A registered Democrat and supporter of Bernie Sanders is protesting against a rally in Oregon earlier this month. He had been brutally beaten by militant members of his own movement because he had a "fascist symbol" – an American flag.
Paul Welch told The Oregonian / Oregon Live that he took the flag when he went to Portland on August 4 to face a right-wing rally in the Tom McCall Waterfront Park. Although the American flag is more commonly associated with the conservative movement, Welch, an Oregon man who voted for Sanders during the 2016 Democratic presidential campaign, said he wanted to "take it back."
"The right thing and certainly a lot of smaller groups like Patriot Prayer, could rush to things like the flag and try it as" This is our exclusive symbol, "which told The Oregonian / Oregon Live." Part of my thinking was to take it back. "
Aside from a few strange looks, Welch said he did not have any problems when he joined the hundreds of counter-demonstrators who had gathered at City Hall that day
He said two black-clad people covering their faces approached him, demanding that he give them the "fascist symbol" he wore. When he refused, the antifa duo tried to rip the flag out of his hands.
Another masked counter-protestor then approached Welch and began beating him from behind with an unidentified weapon in black cloth.
Welch, 38, was
"My bones turned to Jell-O and I just went down," Welch recalls. "I remember there was a very good chance that I could be beaten to death."
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Video of the incident, which was viewed thousands of times, shows the person running away with the weapon. But another protester holding a shield moves in, stands over Welch and then nudges him with an improvised weapon.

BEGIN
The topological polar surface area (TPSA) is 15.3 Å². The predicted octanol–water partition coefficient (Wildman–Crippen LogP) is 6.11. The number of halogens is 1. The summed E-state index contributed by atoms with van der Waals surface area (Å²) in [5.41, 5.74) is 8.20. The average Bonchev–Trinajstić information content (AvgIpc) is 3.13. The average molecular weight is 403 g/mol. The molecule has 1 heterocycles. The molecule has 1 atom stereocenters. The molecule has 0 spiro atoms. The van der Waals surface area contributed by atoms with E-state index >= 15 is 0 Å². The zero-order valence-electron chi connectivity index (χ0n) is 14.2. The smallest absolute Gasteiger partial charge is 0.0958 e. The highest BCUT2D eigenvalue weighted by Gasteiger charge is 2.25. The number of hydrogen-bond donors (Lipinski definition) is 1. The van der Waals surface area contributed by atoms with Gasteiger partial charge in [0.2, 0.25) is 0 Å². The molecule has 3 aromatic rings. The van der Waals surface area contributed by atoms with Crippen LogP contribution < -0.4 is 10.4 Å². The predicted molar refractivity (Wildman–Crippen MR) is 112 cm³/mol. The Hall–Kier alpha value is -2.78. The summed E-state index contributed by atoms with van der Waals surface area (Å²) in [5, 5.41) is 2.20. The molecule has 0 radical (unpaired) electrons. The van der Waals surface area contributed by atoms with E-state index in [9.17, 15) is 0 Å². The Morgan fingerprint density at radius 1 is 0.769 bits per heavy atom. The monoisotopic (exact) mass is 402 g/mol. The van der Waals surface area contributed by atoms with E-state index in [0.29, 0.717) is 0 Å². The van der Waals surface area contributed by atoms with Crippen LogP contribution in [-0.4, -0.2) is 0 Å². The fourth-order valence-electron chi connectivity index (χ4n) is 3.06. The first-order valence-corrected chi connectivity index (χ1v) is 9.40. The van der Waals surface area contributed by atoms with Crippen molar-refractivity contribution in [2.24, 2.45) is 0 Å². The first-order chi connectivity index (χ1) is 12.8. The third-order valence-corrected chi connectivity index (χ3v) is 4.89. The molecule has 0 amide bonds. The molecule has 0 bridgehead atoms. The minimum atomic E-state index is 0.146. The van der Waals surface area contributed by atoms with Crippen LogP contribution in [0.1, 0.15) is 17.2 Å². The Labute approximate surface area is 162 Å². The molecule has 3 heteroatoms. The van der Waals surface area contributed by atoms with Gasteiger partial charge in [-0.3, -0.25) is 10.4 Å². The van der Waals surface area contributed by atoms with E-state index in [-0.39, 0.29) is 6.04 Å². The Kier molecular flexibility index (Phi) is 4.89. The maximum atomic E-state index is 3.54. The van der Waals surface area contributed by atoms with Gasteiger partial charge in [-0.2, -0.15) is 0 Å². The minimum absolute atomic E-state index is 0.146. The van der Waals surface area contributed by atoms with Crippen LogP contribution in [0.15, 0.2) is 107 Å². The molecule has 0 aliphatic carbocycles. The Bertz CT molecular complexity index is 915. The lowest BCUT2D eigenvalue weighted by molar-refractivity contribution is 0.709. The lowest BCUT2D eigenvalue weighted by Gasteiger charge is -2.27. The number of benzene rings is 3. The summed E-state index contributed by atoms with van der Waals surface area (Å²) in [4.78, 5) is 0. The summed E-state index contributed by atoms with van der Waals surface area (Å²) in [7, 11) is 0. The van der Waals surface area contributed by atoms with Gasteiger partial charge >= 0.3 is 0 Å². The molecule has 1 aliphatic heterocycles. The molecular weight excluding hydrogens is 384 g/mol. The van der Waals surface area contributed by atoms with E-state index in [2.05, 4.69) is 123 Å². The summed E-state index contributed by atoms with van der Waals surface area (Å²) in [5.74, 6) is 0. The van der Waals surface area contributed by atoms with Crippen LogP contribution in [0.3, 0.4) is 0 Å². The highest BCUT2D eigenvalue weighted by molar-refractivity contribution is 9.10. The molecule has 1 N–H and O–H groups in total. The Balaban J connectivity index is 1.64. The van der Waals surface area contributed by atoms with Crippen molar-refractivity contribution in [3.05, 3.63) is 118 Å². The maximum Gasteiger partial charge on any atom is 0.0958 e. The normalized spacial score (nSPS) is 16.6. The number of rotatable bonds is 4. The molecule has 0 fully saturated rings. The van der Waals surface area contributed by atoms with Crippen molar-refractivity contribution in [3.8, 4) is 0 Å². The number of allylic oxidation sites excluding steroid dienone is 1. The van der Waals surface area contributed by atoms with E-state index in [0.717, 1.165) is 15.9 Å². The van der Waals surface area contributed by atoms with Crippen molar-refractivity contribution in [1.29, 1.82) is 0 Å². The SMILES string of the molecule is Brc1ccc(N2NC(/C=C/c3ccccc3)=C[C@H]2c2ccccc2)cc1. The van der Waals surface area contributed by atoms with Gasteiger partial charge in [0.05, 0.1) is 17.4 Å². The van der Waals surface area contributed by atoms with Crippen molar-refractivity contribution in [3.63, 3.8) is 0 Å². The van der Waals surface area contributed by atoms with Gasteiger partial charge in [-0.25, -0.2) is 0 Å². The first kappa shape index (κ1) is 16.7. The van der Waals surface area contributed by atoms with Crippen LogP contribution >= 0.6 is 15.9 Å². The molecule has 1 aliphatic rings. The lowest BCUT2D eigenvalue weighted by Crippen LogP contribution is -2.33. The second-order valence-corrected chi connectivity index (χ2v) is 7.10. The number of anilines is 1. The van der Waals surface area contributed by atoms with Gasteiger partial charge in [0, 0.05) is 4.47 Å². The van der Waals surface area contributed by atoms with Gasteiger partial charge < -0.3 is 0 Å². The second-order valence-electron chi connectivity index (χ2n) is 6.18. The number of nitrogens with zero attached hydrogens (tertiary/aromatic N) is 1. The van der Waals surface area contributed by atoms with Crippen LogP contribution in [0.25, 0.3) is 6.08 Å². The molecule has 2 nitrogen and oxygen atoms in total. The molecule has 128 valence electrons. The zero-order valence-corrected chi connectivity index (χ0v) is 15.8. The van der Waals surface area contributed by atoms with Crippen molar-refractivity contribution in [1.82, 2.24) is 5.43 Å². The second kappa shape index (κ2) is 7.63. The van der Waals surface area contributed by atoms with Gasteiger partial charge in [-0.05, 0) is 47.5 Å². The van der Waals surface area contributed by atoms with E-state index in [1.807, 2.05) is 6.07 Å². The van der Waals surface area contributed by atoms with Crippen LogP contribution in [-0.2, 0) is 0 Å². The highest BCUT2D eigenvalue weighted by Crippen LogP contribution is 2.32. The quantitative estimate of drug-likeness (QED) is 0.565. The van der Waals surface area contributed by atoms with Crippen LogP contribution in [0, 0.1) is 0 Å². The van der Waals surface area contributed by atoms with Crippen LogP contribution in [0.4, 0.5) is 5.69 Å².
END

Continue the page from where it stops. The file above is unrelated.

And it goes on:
A group of volunteer road doctors run to Welch's help and take him to an emergency medical center in the city. Doctors needed four braces to close a 3-inch wound on Welch's head, and he spent at least two days recovering from a concussion.
Wel submitted a police report and Sgt. Chris Burley, a Portland police spokesman, told the Oregonian / Oregon Live that the authorities were investigating the incident.
Welch said he was confused and disappointed because he went to the rally to "show a liberal, free Portland – or something similar. The big city is really much American and much more numerous and stronger than any of these groups."  "It's the worst kind of political theater for me," Welch said, what happened to him. "It's like playing in your opponent's hand when you do that, but I was not there for that."
Effie Baum, a Popular Mobilization spokesman, a group that helped counter-protest at City Hall to organize, declined to comment.
At least three people were hospitalized after clashes between the two right-wing demonstrators and anti-fascist demonstrators. The rage after the attack was directed largely against the Portland police, which used "less lethal" counterinsurgency weapons.